From: Tom Duff
Newsgroups: comp.graphics.algorithms,sci.math
Subject: Re: Algorithm for convex hull in higher dimensions
Date: Thu, 02 Oct 1997 14:14:55 0700
Oxford Materials wrote:
>
> I have not heard of any algorithm for finding the convex hull
> of a set of points which works in higher dimensions, so I have
> created one which is based on the following 2 properties:
> [ad hoc, nonalgorithm deleted]
Try quickhull  it's easy, fast, accurate, versatile and already
written: http://www.geom.umn.edu/software/qhull/

Tom Duff, KF6LWB
==============================================================================
From: Jeff Erickson
Newsgroups: comp.graphics.algorithms,sci.math
Subject: Re: Algorithm for convex hull in higher dimensions
Date: Thu, 02 Oct 1997 19:14:24 0400
Oxford Materials wrote:
> I have not heard of any algorithm for finding the convex hull
> of a set of points which works in higher dimensions
I have. :) There are several, of varying complexities and running
times. For a nice survey, see the chapter "Convex Hull Computations" by
Raimund Seidel in the CRC Handbook of Discrete and Computational
Geometry. If you want code, see any of the following web pages. The
first two are specific programs; the last two are lists pointing to
several more programs.
http://www.geom.umn.edu/software/qhull/
http://netlib.belllabs.com/netlib/voronoi/hull.html
http://www.geom.umn.edu/software/cglist/ch.html
http://www.cs.duke.edu/~jeffe/compgeom/code.html#topes
You've rediscovered (a variant of) the "quickhull" algorithm  starting
with some "base" polytope, insert the point farthest from some facet
until all the points are inside. Except possibly for the initial step,
this is the algorithm implemented in "qhull" (a the first URL above).
> The problem is that the polytope may not always remain convex
> (that is, adjacent faces may be angled towards each other) during
> this algorithm. Thus the "furthest in the normal direction" point
> may not be associated with the current face.
Also, even if the furthest point from a facet is associated with that
facet, the point might be able to "see" other facets. Just joining the
facet with the new point won't be enough.
One way to fix the algorithm is to fill in the concavities as soon as
they appear. After you connect a point to a facet, creating 3 new
triangular facets, check the edges of the facet you threw away. If an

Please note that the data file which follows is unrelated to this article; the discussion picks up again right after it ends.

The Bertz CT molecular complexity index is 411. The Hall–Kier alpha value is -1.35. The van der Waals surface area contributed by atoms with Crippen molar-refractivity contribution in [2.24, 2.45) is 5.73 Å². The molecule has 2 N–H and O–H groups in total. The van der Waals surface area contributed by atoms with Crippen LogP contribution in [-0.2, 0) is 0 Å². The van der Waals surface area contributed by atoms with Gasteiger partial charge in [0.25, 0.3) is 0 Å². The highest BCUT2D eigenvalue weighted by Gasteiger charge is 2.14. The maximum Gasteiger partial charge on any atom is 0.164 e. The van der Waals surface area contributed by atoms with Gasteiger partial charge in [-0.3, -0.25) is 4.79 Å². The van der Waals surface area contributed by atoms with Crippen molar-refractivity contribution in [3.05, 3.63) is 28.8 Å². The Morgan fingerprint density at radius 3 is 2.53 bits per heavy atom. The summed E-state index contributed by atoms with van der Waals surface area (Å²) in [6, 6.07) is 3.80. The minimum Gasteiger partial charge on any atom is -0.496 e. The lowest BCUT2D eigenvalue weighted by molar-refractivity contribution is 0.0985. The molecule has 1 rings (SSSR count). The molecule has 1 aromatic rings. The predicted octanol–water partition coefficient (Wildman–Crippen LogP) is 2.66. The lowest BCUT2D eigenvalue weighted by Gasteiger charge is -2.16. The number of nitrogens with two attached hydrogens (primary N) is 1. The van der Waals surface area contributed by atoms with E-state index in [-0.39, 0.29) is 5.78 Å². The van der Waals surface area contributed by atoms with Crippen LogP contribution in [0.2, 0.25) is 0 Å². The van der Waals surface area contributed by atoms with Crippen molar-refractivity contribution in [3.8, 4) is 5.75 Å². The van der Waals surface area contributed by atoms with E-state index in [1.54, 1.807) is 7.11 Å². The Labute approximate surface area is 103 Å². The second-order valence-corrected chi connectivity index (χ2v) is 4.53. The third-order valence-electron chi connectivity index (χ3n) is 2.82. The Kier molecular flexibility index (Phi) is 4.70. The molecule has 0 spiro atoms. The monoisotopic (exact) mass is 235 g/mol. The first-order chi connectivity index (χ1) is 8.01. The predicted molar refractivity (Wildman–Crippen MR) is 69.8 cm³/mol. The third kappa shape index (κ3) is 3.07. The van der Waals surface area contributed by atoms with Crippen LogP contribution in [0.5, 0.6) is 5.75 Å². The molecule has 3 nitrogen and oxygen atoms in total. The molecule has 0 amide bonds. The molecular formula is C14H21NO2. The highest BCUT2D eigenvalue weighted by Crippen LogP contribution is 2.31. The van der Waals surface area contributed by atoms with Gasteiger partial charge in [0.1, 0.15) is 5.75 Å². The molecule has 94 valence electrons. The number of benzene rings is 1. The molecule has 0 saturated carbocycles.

edge is concave, then you need to "flip" the pair of triangles that
contains it:
 
\   /
 \  ====>  / 
 \ / 
 
(If you prefer to think of the convex hull as a solid object instead of
a surface, think of gluing a tetrahedron into the groove between the two
facets.) This deletes two facets and creates two new ones. Any points
that were associated with the two old facets either become interior
points or are now associated with one of the new facets.
Every time you create a new facet, recursively check any of its edges
that do not touch the point you're trying to add. After each flip,
there will be two new edges to check, which may lead to more flips. The
edges you check will expand out from the new point in a wave.
Eventually this process will delete precisely the old facets that the
new point could see.
If you're familiar with the incremental flipping algorithm for Delaunay
trianglations, bells should be ringing in your head right about now.
It's not just a similar algorithm; it's the SAME algorithm.
All this stuff works in higher dimensions, too, except that flips are a
little more complicated.
If you add the points in random order, instead of always adding the
"furthest" point, the running time of this algorithm (in 3d) is
O(n log n), which is the best you can do in the worst case. However,
adding the "furthest" points first is probably going to be even faster
in practice, since you'll quickly throw away most of the internal
points.
All this assumes (implicitly) that the facets are going to be triangles
at every stage of construction. If your point sets contains four or
more points on the same plane,you could have nontriangular facets,
which could cause you problems. Even worse, if some four points are
almost on the same plane, your algorithm may think they're coplanar due
to lack of numerical precision, and this almost certianly WILL cause
problems. The programs I pointed to earlier, qhull and hull, devote a
LOT of attention to this aspect of the computation.

Jeff Erickson Center for Geometric Computing
jeffe@cs.duke.edu Department of Computer Science
http://www.cs.duke.edu/~jeffe Duke University